Workplace battle of the sexes – discrimination and how to legally level the playing field

April 2018

In light of the #MeToo movement and the outcome of the gender* pay gap reporting, we are all familiar with headlines such as “Gender discrimination”, “Gender inequality, “Gender pay gap” and “Gender quotas”. The Employment Equality Acts 1998-2015 (the “Acts”) prohibit discrimination in the workplace on the ground of gender, amongst others, and enunciates the principle of equal remuneration for ‘like’ work between the genders. A gender pay gap does not necessarily denote discriminatory pay. It is evident however, that some businesses in Ireland may be falling foul of this requirement, as our national gender pay gap stands at 13.9% (according to Eurostat as of 2014). There was a widely reported disparity by our national broadcaster, RTÉ, who in 2014 paid Bryan Dobson, the male co-host of “Nine O’Clock News”, €60,000 – €80,000 more than that of his female co-host Sharon Ní Bheoláin. Mr. Dobson is quoted as having said he “found it hard to see the justification for the difference”.

There is a growing demand both globally and locally, not just for the ideal of equality between genders in the workplace, but the practical implementation of it. Iceland, to meaningfully tackle the gender pay gap, has introduced government certification of equal pay policies for businesses with over 25 employees; those failing to demonstrate equal pay will be subject to fines.  The UK has introduced mandatory gender pay gap reporting for businesses with over 250 employees, and a similar scheme may be introduced in Ireland. Here we look at discrimination in the workplace on the ground of gender and ways in which businesses may legally redress the balance.

Discrimination and ‘like’ work

S.6 of the Acts prohibits both direct or indirect discrimination in the workplace. Discrimination is defined as when;

 “a person is treated less favourably than another person is, has been or would be treated in a comparable situation on any of the [protected] grounds”.

Specifically, S. 8 sets out that an employer may not discriminate against a person on the (in this case gender) ground regarding its:

  • Access to employment
  • Conditions of employment
  • Training or experience for or in relation to employment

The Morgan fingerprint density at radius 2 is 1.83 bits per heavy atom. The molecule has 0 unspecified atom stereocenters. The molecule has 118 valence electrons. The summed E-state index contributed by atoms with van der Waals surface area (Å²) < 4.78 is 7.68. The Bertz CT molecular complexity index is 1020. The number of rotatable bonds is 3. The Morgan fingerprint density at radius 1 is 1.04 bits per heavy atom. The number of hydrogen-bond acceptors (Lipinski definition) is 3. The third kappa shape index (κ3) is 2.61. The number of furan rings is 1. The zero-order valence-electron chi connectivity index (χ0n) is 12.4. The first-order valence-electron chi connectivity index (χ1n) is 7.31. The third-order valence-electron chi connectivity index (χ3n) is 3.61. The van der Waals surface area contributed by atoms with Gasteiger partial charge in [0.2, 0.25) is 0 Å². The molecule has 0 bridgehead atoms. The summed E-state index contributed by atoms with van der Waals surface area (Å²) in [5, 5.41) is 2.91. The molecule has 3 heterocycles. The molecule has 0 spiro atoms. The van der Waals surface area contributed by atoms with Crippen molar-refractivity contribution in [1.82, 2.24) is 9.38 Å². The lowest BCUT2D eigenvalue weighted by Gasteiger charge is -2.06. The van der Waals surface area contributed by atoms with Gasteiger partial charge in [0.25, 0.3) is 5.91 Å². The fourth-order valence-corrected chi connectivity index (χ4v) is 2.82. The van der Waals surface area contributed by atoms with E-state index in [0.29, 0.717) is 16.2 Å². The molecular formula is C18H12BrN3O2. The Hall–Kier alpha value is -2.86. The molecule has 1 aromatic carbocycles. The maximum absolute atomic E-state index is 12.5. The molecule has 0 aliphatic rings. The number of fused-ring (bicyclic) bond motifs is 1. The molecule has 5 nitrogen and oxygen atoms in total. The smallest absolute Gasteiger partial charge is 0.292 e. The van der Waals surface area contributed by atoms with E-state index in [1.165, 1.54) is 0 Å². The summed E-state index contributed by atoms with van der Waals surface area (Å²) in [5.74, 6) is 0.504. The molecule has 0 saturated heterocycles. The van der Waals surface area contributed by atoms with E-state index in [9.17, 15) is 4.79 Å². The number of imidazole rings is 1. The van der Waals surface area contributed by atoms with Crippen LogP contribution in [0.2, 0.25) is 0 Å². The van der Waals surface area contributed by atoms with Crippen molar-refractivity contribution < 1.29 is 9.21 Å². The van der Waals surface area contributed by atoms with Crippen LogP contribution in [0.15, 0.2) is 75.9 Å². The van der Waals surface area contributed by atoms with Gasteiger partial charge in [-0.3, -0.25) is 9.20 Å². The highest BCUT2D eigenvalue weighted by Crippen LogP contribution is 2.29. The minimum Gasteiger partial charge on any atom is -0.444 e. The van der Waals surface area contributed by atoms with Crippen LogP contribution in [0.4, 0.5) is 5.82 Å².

• Promotion or re-grading; or
  • Classification of posts

Seemingly neutral rules that in practice prefer one of the genders are generally discriminatory. For example, if an employee were to get a benefit (such as a bonus) for participating in a work “rugby event”, the likelihood is that it would be taken up by more male employees and in practice, may discriminate against female employees. Or, if training or work experience is offered more often to male employees but not female employees (or vice versa), and this training later qualifies that employee for a promotion – this may amount to discrimination. Discrimination may also be established where men and women are paid differently for “like work” – the same, similar or work of equal value.

Businesses who wish to take steps to achieve gender equality, such as introducing unqualified gender quotas and the promotion of women above men or vice versa, must do so carefully as the measures they take may fall within the definition of discrimination. While such policies can be classed as “positive discrimination”, it is nevertheless still discrimination and is therefore unlawful, except where allowed by the Acts.

Where positive discrimination is allowed

S.26 of the Acts allows employers to provide benefits to women in respect of pregnancy, maternity or adoption, that would ordinarily be classed as discrimination. Hence the finding by the Workplace Relations Commission (“WRC”), that it was not discriminatory for an employer to refuse to pay a male employee’s salary during his statutory two-week Paternity Leave, where the employer’s Maternity Leave policy paid female employees their full salary during their statutory Maternity Leave in An Area Manager v A Transport Company ADJ-0000577.